The European Commission has urged Greece to redouble its efforts to bring down the country's massive debt load faster. It said in a progress report the struggling eurozone nation appeared unable to meet agreed targets.
In its latest assessment of a bailout-related economic adjustment program for Greece, the European Commission concluded Friday the southern eurozone member looked set to miss long-term targets for the reduction of the country's public debt.
As hopes increased in Athens the domestic economy might finally turn a corner with the nation recently having returned to the bond market, EU officials insisted Greece's debt load was still a huge nightmare.
The EU executive noted in its report the nation's mountain of debt totaled more than 170 percent of overall economic output, marking the largest such burden on the economy across the 28-member bloc.
IMF watching closely
One of the conditions attached to the international bailout scheme for Greece had been for the country to get its debt down to 124 percent of gross domestic product (GDP) by 2020 and below 110 percent by 2022. But the most recent estimates see Greece ending up with a debt rate of 125 percent of GDP in 2020 and at least 112 percent two years later.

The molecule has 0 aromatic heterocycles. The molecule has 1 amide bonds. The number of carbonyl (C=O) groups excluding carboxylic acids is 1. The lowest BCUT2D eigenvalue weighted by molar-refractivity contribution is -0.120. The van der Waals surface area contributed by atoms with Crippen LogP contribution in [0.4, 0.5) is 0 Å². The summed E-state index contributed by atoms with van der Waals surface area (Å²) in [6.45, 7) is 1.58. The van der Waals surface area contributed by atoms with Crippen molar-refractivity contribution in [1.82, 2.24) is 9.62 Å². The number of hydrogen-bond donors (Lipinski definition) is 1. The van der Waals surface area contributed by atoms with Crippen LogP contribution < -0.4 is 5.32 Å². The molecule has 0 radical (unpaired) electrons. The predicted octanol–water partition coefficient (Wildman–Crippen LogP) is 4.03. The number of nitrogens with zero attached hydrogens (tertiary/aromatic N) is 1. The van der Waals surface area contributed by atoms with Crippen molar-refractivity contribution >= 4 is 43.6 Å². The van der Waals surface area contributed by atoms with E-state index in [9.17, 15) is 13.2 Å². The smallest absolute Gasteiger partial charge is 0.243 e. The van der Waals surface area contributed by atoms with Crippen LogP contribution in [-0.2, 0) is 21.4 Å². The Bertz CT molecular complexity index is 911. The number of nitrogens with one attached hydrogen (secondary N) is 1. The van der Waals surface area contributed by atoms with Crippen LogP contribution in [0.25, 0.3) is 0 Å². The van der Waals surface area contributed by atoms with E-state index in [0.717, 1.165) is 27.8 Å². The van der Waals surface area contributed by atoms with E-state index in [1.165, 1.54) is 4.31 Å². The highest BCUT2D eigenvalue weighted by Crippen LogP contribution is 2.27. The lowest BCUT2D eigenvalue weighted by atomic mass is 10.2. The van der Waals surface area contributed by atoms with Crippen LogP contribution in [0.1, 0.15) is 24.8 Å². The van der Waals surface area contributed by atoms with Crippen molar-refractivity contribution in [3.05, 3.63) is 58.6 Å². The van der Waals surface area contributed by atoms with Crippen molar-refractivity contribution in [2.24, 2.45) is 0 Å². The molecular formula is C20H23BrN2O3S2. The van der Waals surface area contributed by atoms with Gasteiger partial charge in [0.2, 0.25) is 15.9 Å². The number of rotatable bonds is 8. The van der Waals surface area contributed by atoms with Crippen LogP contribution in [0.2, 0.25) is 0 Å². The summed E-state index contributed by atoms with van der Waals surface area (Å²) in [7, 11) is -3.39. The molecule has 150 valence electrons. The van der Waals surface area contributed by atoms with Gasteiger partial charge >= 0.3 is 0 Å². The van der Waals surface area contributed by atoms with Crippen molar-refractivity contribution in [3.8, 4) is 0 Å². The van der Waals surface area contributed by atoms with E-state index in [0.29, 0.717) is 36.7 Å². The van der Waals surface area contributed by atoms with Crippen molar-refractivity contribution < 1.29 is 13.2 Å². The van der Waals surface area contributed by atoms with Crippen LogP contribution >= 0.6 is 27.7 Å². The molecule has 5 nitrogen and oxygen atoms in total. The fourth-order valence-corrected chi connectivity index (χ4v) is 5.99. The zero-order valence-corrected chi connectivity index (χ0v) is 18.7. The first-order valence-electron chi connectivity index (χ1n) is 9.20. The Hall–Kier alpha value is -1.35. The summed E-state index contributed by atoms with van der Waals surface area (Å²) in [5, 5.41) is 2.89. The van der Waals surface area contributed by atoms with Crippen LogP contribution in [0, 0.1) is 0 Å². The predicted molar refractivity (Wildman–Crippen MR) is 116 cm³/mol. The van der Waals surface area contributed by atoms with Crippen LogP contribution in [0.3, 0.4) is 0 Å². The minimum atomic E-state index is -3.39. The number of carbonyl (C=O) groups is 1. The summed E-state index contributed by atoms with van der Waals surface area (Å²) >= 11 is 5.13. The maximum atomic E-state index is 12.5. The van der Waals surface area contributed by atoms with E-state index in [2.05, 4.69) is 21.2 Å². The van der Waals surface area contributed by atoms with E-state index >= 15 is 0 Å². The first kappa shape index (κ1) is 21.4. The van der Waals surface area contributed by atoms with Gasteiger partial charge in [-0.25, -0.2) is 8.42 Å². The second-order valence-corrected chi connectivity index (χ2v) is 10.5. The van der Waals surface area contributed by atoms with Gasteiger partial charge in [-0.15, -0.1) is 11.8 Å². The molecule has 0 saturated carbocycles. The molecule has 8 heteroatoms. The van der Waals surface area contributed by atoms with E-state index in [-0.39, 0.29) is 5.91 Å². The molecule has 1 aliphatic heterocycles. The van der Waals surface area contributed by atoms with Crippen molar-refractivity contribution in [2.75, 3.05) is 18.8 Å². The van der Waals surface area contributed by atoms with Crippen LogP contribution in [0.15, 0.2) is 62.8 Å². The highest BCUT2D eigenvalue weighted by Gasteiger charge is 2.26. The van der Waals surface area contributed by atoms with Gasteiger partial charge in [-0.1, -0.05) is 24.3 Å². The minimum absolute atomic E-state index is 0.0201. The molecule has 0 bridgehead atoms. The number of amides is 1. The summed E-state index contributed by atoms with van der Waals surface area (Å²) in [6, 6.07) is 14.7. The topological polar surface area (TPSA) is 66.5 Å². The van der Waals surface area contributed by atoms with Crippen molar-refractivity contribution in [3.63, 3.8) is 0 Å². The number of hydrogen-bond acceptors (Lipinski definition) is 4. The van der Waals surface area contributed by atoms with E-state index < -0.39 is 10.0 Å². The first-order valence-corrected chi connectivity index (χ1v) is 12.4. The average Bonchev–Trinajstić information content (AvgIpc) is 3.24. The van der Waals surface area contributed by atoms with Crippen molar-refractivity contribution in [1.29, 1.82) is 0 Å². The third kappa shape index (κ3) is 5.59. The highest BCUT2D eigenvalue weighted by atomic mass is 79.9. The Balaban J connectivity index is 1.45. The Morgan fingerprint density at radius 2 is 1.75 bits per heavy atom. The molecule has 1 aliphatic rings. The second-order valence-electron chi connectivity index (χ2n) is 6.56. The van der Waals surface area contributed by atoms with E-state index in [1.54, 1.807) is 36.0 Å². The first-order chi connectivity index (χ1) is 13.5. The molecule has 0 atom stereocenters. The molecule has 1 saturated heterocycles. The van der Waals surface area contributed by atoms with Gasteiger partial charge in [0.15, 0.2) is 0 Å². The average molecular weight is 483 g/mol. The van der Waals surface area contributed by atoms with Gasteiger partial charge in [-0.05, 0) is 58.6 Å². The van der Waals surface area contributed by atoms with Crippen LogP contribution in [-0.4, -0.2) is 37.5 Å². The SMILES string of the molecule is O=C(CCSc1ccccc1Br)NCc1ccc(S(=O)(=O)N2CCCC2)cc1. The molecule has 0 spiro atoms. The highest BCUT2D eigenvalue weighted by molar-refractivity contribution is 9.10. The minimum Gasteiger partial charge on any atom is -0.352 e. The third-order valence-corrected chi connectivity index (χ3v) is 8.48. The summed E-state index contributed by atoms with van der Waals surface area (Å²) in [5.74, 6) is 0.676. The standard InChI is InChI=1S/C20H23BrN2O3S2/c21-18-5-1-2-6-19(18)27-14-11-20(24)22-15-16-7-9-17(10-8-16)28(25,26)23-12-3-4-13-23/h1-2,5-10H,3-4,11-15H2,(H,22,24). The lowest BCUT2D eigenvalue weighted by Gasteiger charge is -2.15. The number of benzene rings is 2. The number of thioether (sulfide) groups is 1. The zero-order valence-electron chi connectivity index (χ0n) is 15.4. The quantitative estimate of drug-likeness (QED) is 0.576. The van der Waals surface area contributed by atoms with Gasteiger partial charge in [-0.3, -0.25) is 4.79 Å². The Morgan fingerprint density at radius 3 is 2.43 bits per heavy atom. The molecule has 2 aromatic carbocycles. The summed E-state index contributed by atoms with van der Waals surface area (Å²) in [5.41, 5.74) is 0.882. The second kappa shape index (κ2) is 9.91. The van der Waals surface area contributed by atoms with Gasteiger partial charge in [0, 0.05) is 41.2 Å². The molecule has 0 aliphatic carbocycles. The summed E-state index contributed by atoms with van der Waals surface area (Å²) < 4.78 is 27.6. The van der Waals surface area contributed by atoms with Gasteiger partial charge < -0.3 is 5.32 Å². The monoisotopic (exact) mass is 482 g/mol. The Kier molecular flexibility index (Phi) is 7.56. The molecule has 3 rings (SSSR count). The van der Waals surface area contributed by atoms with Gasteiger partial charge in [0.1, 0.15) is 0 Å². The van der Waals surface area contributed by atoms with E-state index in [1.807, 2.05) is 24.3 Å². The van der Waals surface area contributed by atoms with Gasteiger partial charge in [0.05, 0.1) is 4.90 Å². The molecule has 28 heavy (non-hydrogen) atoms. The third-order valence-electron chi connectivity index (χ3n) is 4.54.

"This represents a deterioration compared to the previous targets," the Commission remarked laconically, attributing the development to delays in the negotiated privatization of government assets.
The International Monetary Fund, which had also been involved in the rescue scheme for Greece, said it hoped eurozone governments would live up to expectations and adopt additional measures to help the country consolidate its budget.
The bloc's finance ministers had agreed in 2012 to consider more efforts, if Athens fell short of debt targets. At the time they cited lower interest rates to be paid by Greece as one possibility to ease the nation's financial burden.
hg/lw (dpa, European Commission)